Actually, yes there is one very good reason why games don't run well on Linux, and why game developers don't want to spend the time developing for Linux. Two reasons actually, although they're related.

    1. Distro lifecycle. Unless you're talking about RHEL, SuSE Enterprise, or Ubuntu LTS, most desktop Linux distros have a lifespan measured in months. Typically ~1 year, sometimes not even that much. And RHEL and SuSE Enterprise are mainly targeted at the server & professional workstation market, so they have almost zero consumer market share.

    Writing a commercial app that links against shared libraries which have a ~1 year lifespan is insanity. The game developers end up having to package a complete runtime environment to go along with the game, or they have to re-build and re-distribute the game for every distro version bump. Both are a lot of extra work, coding, logistics, and tech-support, that isn't required on Windows or OSX.

    2. Software version differences, and packaging differences. Ubuntu uses kernel x.x.x and libc x.x.x but Fedora uses y.y.y and y.y.y and SuSE uses z.z.z. Either you target a single distro and lose market share, or you spend a large amount of time building and testing against many different constantly changing OS versions. Plus the packaging differences, .deb, .rpm, tarball, etc. These are all headaches that one doesn't have to deal with on Windows or OSX.
    I just bought Humble Bundle 9. Every game runs natively on Linux. Every one uses the Unity engine and offers a Linux .zip/.tar.gz download with all .so libraries included. Wakfu uses an embedded Java to similar effect. FTL is a C game that runs natively on Linux.

    None of these games have the issues described above. They all work cross distribution and cross version without problem. They are just Linux binaries with included .so shared libraries.

    Leave a comment:


  • finalzone
    replied
    Originally posted by torsionbar28 View Post
    2. Software version differences, and packaging differences. Ubuntu uses kernel x.x.x and libc x.x.x but Fedora uses y.y.y and y.y.y and SuSE uses z.z.z. Either you target a single distro and lose market share, or you spend a large amount of time building and testing against many different constantly changing OS versions. Plus the packaging differences, .deb, .rpm, tarball, etc. These are all headaches that one doesn't have to deal with on Windows or OSX.
    Tarball is the most common source package that produce all packaging difference with the right tools. openSuse has Open Build Service that makes packages for all major distributions including Fedora (which is aiming a providing a better tools of third parties with the Fedora.next project phase). If Opera, a closed source software company can release all version of packaging, why not mainstream?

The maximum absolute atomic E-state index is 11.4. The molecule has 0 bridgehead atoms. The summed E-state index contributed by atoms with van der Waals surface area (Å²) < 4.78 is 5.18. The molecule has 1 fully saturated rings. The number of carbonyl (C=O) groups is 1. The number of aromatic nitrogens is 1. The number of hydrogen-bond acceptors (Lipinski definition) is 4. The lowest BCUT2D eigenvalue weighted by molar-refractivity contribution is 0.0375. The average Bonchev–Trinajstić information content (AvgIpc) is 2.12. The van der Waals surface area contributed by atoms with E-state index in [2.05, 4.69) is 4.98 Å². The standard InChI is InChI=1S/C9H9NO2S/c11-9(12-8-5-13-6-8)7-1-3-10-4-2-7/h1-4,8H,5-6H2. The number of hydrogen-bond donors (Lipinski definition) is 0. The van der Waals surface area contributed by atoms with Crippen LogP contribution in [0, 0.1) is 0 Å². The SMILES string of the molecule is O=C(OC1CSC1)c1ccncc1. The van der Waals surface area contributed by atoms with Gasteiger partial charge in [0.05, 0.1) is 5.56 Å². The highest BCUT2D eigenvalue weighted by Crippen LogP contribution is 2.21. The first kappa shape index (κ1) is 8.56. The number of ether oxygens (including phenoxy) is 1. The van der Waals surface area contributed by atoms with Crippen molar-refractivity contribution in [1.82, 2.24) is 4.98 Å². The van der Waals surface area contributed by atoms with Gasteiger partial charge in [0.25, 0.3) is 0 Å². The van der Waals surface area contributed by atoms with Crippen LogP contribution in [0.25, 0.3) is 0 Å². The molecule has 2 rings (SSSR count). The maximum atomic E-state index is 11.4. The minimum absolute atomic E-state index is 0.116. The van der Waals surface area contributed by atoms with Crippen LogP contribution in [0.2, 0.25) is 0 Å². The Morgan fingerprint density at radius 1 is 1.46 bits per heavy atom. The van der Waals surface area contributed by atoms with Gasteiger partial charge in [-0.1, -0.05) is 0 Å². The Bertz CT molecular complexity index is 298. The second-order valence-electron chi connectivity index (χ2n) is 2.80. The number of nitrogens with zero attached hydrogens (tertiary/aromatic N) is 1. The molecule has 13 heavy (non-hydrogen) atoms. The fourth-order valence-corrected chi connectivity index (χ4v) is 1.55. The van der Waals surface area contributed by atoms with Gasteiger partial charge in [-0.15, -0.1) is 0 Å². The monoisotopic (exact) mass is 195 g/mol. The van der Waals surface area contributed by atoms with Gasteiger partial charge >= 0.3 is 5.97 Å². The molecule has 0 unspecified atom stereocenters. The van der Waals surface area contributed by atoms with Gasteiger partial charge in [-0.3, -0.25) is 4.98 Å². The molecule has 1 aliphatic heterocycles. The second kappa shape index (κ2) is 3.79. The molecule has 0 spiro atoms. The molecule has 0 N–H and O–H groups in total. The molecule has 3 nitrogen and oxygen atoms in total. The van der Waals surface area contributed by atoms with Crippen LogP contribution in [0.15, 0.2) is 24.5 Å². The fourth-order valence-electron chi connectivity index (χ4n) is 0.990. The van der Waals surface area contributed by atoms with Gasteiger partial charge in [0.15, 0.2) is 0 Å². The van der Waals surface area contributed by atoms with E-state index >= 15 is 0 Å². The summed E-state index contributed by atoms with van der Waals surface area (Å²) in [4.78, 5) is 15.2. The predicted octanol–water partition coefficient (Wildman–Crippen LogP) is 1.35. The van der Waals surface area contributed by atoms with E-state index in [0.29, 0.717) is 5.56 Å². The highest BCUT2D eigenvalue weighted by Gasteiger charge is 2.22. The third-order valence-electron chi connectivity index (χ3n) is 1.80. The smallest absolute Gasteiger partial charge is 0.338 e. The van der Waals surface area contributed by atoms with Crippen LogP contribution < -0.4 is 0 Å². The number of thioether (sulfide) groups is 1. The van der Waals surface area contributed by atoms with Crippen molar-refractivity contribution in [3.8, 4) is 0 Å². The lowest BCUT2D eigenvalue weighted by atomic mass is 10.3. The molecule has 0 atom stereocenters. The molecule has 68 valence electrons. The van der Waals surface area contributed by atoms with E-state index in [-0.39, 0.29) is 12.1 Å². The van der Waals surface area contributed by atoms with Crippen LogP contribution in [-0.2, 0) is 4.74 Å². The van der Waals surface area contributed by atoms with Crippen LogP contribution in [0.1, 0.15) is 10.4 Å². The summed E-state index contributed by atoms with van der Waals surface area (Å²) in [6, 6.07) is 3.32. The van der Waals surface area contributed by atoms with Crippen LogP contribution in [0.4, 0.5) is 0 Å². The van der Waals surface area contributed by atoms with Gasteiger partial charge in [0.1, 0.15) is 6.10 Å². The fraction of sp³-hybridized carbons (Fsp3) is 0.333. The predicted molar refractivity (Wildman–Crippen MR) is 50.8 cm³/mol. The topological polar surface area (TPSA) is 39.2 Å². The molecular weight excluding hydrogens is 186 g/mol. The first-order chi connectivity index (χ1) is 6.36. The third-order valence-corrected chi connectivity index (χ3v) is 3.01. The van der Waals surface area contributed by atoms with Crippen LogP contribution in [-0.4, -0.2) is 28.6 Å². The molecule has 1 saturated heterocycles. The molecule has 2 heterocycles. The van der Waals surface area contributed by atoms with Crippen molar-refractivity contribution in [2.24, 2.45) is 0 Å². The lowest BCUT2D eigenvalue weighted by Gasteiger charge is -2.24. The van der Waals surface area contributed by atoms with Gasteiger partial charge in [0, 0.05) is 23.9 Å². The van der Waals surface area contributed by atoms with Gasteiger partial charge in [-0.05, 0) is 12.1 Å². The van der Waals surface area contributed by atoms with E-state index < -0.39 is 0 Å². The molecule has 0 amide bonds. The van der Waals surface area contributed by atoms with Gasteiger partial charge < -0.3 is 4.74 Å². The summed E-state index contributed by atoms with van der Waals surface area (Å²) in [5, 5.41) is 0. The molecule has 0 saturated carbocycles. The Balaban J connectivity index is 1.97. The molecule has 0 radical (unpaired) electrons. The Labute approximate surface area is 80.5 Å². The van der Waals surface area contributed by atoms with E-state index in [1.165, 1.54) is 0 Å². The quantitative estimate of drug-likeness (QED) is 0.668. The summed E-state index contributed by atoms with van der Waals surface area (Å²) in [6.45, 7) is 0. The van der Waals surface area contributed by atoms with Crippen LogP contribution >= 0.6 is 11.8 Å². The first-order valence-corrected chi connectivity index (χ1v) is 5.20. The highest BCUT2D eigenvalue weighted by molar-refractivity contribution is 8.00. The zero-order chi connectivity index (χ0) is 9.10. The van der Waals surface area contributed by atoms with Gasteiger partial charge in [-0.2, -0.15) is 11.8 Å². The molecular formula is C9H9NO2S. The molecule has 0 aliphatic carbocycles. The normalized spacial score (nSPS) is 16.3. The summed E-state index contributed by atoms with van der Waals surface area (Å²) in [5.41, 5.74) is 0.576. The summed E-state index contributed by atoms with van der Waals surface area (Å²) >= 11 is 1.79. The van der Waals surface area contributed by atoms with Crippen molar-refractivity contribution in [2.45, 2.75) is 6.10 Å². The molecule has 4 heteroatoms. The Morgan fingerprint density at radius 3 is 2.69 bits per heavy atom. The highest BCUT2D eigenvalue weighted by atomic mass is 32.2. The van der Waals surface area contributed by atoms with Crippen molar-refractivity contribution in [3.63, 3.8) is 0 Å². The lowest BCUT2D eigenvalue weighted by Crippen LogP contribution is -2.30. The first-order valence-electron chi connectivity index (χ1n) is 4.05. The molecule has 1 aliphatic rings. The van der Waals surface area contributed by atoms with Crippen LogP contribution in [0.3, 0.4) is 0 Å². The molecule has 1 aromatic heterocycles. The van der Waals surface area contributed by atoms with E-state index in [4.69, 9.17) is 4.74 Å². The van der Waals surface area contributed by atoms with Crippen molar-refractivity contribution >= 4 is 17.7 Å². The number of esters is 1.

Leave a comment:


  • edmon
    replied
    Originally posted by torsionbar28 View Post
    Actually, yes there is one very good reason why games don't run well on Linux, and why game developers don't want to spend the time developing for Linux. Two reasons actually, although they're related.

    1. Distro lifecycle. Unless you're talking about RHEL, SuSE Enterprise, or Ubuntu LTS, most desktop Linux distros have a lifespan measured in months. Typically ~1 year, sometimes not even that much. And RHEL and SuSE Enterprise are mainly targeted at the server & professional workstation market, so they have almost zero consumer market share.

    Writing a commercial app that links against shared libraries which have a ~1 year lifespan is insanity. The game developers end up having to package a complete runtime environment to go along with the game, or they have to re-build and re-distribute the game for every distro version bump. Both are a lot of extra work, coding, logistics, and tech-support, that isn't required on Windows or OSX.

    2. Software version differences, and packaging differences. Ubuntu uses kernel x.x.x and libc x.x.x but Fedora uses y.y.y and y.y.y and SuSE uses z.z.z. Either you target a single distro and lose market share, or you spend a large amount of time building and testing against many different constantly changing OS versions. Plus the packaging differences, .deb, .rpm, tarball, etc. These are all headaches that one doesn't have to deal with on Windows or OSX.

    7.0 wheezy May 4th 2013

    6.0 squeeze February 6th 2011

    5.0 lenny February 14th 2009

    4.0 etch Apr 8th 2007

    3.1 sarge June 6th 2005

    It look like Debinan GNU/Linux have same life span as MS Windows - almost exactly 2 years.

    Windows 95 24 August 1995 4.00
    Windows NT 4.0 24 August 1996 NT 4.0
    Windows 98 25 June 1998 4.10
    Windows 2000 17 February 2000 NT 5.0
    Windows ME 14 September 2000 4.90
    Windows XP 25 October 2001 NT 5.1

    little diffrence 'couse they didn't predict ANdrod
    but again

    Windows Vista 30 January 2007 NT 6.0
    Windows 7 22 October 2009 NT 6.1
    Windows 8 26 October 2012 NT 6.2
    Windows 8.1 18 October 2013 NT 6.3

    http://www.youtube.com/watch?v=awY1MRlMKMc

    Leave a comment: